Sheila Murray, Murray’s Recycled Plastic

 

… have payment terms agreed. If there’s any doubt about who they are selling to, forget about it because, if they’re not going to get paid and aren’t able to collect the money, they’re going to be gone.
Jason English, Woodfarm Fencing Supplies

 

My advice to startup businesses would be hard work, dedication, interest, being proud of every job, deriving job satisfaction. Most importantly, look forward to every day and don’t be afraid to take on a new challenge.
Ann O’Shea, Beara Iron Works

 

You couldn’t underestimate the detailed plan – the plan for three to five years ahead of you. That plan has to have growth – what happens when you employ somebody and where do you go from there? Make your company for growth. If you just say I’m okay for now, you’re only ever going to be okay for now.
Michael Masterson, Moll Industries Ireland Ltd.

 

I think the most important thing is to stay positive and to persevere. Staying positive is really important, if you let the fear in, you won’t get anywhere. Perseverance absolutely pays off.
Dorothy Creaven, Element Software

 

Before you set up a business, get a job working for the best in a similar or related business and gain experience, tell them you’ll work for nothing if need be and learn the business – if you’re good at it, money will find you. Put your savings into your start-up; that way I think you’ll be twice as likely to make it succeed and I think investors will like that too. Also surround yourself with the right people – hire experience and go with your gut. I believe the single most important attribute for anybody in business is the ability to sell – if you can’t sell – hire someone who can.
Tim Cronin, Cronin Movers

 

Know yourself, know your limitations and know your customers.
David Burke, M&T Plant Hire

 

I would say to anybody who doesn’t have a business background, don’t just do a six week “start your own business” course; get really professional business support from a company like ActionCOACH right from the start. It would have transformed my life over the last nine years if I’d had that help to start with. I hadn’t a clue what I was doing from a business side of things.
Jenny Beale, Brigit’s Garden

 

In broad terms, surround yourself with positive people, keep physically fit and make time for your family and friends. Then, when you come into the specifics, you’ve got to be willing to take risks but managed risks; you’ve got to control your expenditure and don’t be impatient – don’t spend the money before you’ve got it; don’t expect to drive around in a Merc just because you have a business.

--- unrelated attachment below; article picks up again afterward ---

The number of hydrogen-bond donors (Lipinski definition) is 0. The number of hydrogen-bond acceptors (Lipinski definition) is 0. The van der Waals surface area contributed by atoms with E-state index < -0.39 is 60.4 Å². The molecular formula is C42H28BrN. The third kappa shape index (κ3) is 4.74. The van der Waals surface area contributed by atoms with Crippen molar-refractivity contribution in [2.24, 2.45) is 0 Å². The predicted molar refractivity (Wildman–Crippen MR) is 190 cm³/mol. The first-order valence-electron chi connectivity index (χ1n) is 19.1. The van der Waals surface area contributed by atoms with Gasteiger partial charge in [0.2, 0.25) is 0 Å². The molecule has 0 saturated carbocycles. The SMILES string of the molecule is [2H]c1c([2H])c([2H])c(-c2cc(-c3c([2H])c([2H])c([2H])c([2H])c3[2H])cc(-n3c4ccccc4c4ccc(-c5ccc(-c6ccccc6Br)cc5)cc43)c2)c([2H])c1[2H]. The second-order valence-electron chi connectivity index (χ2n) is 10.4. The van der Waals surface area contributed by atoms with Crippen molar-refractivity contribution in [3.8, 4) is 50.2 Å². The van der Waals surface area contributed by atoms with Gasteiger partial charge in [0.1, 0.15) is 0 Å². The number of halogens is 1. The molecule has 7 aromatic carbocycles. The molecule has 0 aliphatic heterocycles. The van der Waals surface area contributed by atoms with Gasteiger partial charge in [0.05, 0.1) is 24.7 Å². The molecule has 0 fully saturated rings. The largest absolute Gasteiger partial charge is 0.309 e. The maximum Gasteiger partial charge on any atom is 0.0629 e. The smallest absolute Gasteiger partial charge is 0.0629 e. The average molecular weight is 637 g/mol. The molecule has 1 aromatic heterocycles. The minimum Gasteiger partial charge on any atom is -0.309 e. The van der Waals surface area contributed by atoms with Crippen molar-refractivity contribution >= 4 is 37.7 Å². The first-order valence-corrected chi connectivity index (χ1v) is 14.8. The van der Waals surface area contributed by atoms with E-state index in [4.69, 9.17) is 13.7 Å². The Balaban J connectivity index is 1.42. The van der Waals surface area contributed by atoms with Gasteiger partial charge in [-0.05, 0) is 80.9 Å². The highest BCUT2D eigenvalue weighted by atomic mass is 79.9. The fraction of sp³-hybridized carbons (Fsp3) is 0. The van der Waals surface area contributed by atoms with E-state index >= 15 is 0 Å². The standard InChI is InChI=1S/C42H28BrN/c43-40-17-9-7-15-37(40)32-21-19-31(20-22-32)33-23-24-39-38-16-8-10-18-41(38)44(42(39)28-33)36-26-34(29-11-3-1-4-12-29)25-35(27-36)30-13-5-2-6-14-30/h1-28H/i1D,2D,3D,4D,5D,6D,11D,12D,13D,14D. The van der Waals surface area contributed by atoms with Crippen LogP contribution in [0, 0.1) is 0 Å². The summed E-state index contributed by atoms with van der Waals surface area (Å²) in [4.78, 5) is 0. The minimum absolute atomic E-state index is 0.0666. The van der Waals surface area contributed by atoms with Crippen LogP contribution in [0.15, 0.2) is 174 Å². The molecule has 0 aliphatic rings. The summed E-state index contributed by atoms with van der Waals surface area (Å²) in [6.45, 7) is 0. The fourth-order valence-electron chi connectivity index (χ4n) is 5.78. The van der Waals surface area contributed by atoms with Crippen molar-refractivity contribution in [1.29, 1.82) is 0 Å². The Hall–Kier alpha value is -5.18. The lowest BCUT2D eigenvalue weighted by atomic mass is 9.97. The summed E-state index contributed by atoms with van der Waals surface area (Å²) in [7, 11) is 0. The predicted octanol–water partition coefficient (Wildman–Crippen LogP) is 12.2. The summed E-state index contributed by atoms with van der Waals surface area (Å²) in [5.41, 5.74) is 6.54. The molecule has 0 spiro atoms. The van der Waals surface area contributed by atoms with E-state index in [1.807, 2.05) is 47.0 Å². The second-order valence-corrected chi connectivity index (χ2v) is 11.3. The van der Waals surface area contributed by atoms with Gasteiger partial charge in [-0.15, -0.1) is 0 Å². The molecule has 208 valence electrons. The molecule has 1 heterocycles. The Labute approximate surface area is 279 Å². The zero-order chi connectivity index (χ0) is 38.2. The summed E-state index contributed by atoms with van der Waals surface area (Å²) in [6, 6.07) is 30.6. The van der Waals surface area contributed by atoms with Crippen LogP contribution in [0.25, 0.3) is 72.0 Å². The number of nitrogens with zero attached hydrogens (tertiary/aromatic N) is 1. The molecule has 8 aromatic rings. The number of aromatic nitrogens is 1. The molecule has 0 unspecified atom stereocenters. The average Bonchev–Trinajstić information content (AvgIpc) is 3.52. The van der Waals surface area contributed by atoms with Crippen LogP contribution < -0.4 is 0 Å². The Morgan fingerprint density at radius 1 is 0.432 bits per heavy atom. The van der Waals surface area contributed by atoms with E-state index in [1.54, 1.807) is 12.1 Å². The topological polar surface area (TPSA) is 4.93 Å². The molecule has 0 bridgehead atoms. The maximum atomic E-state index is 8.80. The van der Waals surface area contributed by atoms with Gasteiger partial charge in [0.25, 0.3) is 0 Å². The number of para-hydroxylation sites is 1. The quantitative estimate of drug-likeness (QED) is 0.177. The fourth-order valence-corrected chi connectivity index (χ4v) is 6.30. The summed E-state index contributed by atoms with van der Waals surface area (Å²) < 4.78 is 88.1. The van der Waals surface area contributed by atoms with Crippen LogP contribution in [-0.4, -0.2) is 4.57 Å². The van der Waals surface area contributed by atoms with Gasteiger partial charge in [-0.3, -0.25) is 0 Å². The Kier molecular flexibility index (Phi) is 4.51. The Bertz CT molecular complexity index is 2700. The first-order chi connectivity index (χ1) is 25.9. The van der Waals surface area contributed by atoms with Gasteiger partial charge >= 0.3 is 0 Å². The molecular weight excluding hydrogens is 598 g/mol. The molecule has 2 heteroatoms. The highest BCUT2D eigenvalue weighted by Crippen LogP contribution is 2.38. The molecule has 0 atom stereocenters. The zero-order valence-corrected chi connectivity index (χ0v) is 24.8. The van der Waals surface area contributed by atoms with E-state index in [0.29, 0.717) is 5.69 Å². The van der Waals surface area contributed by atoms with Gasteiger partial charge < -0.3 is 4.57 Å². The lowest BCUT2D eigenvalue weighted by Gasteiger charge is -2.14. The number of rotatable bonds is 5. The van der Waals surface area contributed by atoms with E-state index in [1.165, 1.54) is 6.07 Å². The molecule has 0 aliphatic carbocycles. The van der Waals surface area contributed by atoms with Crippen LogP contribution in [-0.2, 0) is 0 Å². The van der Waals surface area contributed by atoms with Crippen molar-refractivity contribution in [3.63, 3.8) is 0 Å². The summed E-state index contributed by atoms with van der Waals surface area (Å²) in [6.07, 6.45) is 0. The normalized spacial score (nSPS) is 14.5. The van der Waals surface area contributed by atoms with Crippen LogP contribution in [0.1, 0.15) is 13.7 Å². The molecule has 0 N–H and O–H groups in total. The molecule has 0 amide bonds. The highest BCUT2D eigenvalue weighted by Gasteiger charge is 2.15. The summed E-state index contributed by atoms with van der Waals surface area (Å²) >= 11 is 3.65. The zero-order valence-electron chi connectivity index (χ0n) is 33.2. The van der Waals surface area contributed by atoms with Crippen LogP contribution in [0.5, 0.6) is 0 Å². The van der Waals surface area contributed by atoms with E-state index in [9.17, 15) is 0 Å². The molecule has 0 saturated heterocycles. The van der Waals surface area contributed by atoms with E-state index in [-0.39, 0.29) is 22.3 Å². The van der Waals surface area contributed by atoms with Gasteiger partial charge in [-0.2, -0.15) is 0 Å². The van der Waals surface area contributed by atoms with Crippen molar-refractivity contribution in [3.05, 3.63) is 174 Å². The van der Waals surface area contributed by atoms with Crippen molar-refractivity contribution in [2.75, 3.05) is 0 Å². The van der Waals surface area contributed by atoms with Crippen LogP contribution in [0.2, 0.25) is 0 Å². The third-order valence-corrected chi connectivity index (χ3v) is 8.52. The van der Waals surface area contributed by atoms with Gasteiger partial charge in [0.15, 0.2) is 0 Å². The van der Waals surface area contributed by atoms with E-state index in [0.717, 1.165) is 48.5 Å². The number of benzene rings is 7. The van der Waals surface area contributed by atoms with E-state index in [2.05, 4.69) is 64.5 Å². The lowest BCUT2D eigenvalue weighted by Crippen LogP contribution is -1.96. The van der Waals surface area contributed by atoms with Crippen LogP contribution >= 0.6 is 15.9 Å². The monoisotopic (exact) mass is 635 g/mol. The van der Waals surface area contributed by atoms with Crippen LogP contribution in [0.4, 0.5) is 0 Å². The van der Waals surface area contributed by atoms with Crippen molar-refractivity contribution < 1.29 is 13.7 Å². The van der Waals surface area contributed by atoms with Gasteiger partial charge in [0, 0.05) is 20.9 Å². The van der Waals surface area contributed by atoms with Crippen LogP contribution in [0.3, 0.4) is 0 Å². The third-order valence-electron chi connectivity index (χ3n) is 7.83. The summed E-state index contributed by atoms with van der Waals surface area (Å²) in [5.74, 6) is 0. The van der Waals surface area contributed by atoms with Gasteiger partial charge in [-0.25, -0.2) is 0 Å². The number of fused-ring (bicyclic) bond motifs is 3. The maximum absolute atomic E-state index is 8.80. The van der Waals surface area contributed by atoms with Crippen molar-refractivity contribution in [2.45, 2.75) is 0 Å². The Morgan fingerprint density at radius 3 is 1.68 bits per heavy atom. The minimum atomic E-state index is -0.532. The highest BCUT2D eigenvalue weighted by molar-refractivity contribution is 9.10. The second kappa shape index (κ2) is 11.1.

Dr Barry McCleary, Megazyme

 

Get fully and completely involved in your business. A lot of people seem to start a business and think that it will run itself; that they just need to pop it up there and sit back and enjoy the profits. You need to immerse yourself in your business. Know your product, know your staff, know your customers.
Vincent Weldon, Tech Refrigeration and Air Conditioning

 

I would say always be looking at the competition and see what’s happening in their area and see what differentiates you from them, e.g. the packaging or the product. Find a niche and see that you’re not all making the same kind of stuff. Look out there and see what’s happening.
Bryan Lynch, Bryan Lynch Finest Salads

Excerpts from interviews by: Web Content Partners

 

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Please be aware that all of the views expressed in this Blog are purely the personal views of the authors and commentators (including those working for AIB as members of the AIB website team or in any other capacity) and are based on their personal experiences and knowledge at the time of writing.